PO Box 332
Daylesford Vic
Australia 3460
0412 212 516
contact me
November 17, 2011

You know that bit on my web page…?

What are the parts of my website called?

Hey don’t worry! Many people have trouble properly identifying elements of a webpage. It’s hard enough keeping up with technology without having to learn what everything is called… But it does help when you are talking to your web designer to know a thingamy from a whatchmacallit.

OK, well there here some basic names for the parts of a webpage, and a brief description of what they do…

1. Title
This code appears right at the top of your browser and is saved when you make the page a ‘favourite’ or ‘bookmark’. It is also important in your search engine rankings so it is good to include your keywords in the Title.

2. Favicon
This is a tiny image that can be used to brand your web address. It is also saved by most browsers when you make the page a ‘favourite’ or ‘bookmark’.

3. URL (also sometimes called URI or web address)
This is the entire address of the web page from the http to the end. Sometimes it can be ridiculously long.

4. Domain name
This is just the name that you have registered for your website (eg kitka.com.au)

5. Page name
This is the bit that comes at the end of your URL and identifies the specific page you are looking at. It usually ends in .html, .htm, .php or .aspĀ  but on some sites it is not visible at all.

6. Menu
The menu can take many forms, be horizontal or vertical and can incorporate sub-menu items that ‘fly out’ or ‘drop down’ but it is basically a list of where you can go on the website.

7. Drop-down list
These lists are generally used in a form where you have a number of list items to choose from. It can be used as a menu (particularly useful if you have a huge choice of pages) and it can be styled to look nicer.

8. Verification box or Captcha
This is becoming more common in online forms. It forces the site visitor to type the words in the box that they see in the picture. The purpose of this is to make sure it is a human filling in the form, and not an automated spam program. (It also serves a secondary purpose and that is to unscramble scanned book texts.)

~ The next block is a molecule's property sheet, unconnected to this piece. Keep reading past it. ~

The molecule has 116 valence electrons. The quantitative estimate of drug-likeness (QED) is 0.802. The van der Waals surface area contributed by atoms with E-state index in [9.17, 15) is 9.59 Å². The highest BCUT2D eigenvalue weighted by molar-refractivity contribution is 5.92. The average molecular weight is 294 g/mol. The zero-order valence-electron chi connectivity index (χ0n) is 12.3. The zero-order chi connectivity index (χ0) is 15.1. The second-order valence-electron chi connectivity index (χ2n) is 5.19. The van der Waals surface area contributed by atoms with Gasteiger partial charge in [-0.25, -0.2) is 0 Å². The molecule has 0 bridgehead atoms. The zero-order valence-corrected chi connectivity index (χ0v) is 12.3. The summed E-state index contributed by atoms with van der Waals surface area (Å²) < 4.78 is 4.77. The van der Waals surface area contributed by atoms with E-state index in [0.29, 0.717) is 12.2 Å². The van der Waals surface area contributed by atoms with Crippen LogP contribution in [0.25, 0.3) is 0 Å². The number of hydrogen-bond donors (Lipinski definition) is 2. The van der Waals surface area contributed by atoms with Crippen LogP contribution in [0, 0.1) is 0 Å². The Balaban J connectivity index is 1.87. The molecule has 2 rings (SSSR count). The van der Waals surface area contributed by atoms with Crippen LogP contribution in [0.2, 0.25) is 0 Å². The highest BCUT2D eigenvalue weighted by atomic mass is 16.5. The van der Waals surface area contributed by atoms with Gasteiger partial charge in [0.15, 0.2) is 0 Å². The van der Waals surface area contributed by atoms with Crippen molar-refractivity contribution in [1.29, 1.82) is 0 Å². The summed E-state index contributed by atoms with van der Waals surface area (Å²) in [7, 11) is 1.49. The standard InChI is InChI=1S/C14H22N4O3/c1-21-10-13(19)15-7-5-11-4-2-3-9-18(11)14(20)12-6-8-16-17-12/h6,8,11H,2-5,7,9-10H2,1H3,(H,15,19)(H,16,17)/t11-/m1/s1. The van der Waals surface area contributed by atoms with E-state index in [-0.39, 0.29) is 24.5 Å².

9. Status bar message
This often overlooked part at the bottom of your browser window will let you know if your page has loaded properly or if there was an error, and it also will give you a preview of where you are about to go when you hover over a link in the page.

Below are a few other terms for parts of web pages that clients have asked me to explain over the years…

Alt Tag
This is a hidden tag used to describe an image. The Alt Tag is displayed on the page if the image doesn’t load properly for any reason, so it is handy if it is a proper description of the image. In Explorer you will usually see the text of the Alt Tag when you hover your cursor over an image.

Hover Title
A hover title is another hidden tag that will display when you hover your cursor over an image or link, however the Hover Title works in all browsers, so if it is important to explain what an image or link is, it should be added.

Meta Tag
The two main meta tags are for the ‘Description’ and ‘Keywords’. These tags are only visible if you view the web page source code and are read by search engines and have some apparently minor bearing on your rankings. There are suggested limits of 100 characters for the description and 20 keywords.

There are a few different forms of animation in use on websites:
Flash Animations (quite good for smooth and sophisticated animation – even incorporating things that you can click on – but sadly will not display in an iPad or iPhone);
Animated Gifs (very simple animated images) and
Slideshows (great for cycling through photos).